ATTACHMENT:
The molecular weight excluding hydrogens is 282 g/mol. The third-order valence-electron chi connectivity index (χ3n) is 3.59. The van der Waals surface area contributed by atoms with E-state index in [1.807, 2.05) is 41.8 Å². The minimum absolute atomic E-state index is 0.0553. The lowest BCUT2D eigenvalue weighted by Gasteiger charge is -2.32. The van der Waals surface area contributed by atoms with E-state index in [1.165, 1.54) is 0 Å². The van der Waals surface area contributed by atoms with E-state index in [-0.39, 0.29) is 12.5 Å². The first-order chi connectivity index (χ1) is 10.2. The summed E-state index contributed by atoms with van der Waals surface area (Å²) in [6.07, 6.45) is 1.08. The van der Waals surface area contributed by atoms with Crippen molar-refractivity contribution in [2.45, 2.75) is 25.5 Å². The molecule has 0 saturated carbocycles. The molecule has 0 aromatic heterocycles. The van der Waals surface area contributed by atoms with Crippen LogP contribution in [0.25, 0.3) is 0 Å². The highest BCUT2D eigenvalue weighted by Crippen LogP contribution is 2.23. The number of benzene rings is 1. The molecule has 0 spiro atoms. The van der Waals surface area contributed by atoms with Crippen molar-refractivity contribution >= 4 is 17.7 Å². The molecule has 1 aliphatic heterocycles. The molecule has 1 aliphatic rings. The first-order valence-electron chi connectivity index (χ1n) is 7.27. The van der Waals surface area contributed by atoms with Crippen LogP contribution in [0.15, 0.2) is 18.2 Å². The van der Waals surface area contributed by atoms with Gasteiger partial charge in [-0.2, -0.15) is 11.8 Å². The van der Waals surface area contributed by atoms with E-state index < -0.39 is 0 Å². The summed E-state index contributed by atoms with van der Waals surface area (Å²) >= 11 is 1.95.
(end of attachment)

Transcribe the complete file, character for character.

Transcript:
The molecular weight excluding hydrogens is 282 g/mol. The third-order valence-electron chi connectivity index (χ3n) is 3.59. The van der Waals surface area contributed by atoms with E-state index in [1.807, 2.05) is 41.8 Å². The minimum absolute atomic E-state index is 0.0553. The lowest BCUT2D eigenvalue weighted by Gasteiger charge is -2.32. The van der Waals surface area contributed by atoms with E-state index in [1.165, 1.54) is 0 Å². The van der Waals surface area contributed by atoms with E-state index in [-0.39, 0.29) is 12.5 Å². The first-order chi connectivity index (χ1) is 10.2. The summed E-state index contributed by atoms with van der Waals surface area (Å²) in [6.07, 6.45) is 1.08. The van der Waals surface area contributed by atoms with Crippen molar-refractivity contribution in [2.45, 2.75) is 25.5 Å². The molecule has 0 saturated carbocycles. The molecule has 0 aromatic heterocycles. The van der Waals surface area contributed by atoms with Crippen LogP contribution in [0.25, 0.3) is 0 Å². The highest BCUT2D eigenvalue weighted by Crippen LogP contribution is 2.23. The number of benzene rings is 1. The molecule has 0 spiro atoms. The van der Waals surface area contributed by atoms with Crippen molar-refractivity contribution >= 4 is 17.7 Å². The molecule has 1 aliphatic heterocycles. The molecule has 1 aliphatic rings. The first-order valence-electron chi connectivity index (χ1n) is 7.27. The van der Waals surface area contributed by atoms with Crippen LogP contribution in [0.15, 0.2) is 18.2 Å². The van der Waals surface area contributed by atoms with Gasteiger partial charge in [-0.2, -0.15) is 11.8 Å². The van der Waals surface area contributed by atoms with E-state index < -0.39 is 0 Å². The summed E-state index contributed by atoms with van der Waals surface area (Å²) >= 11 is 1.95.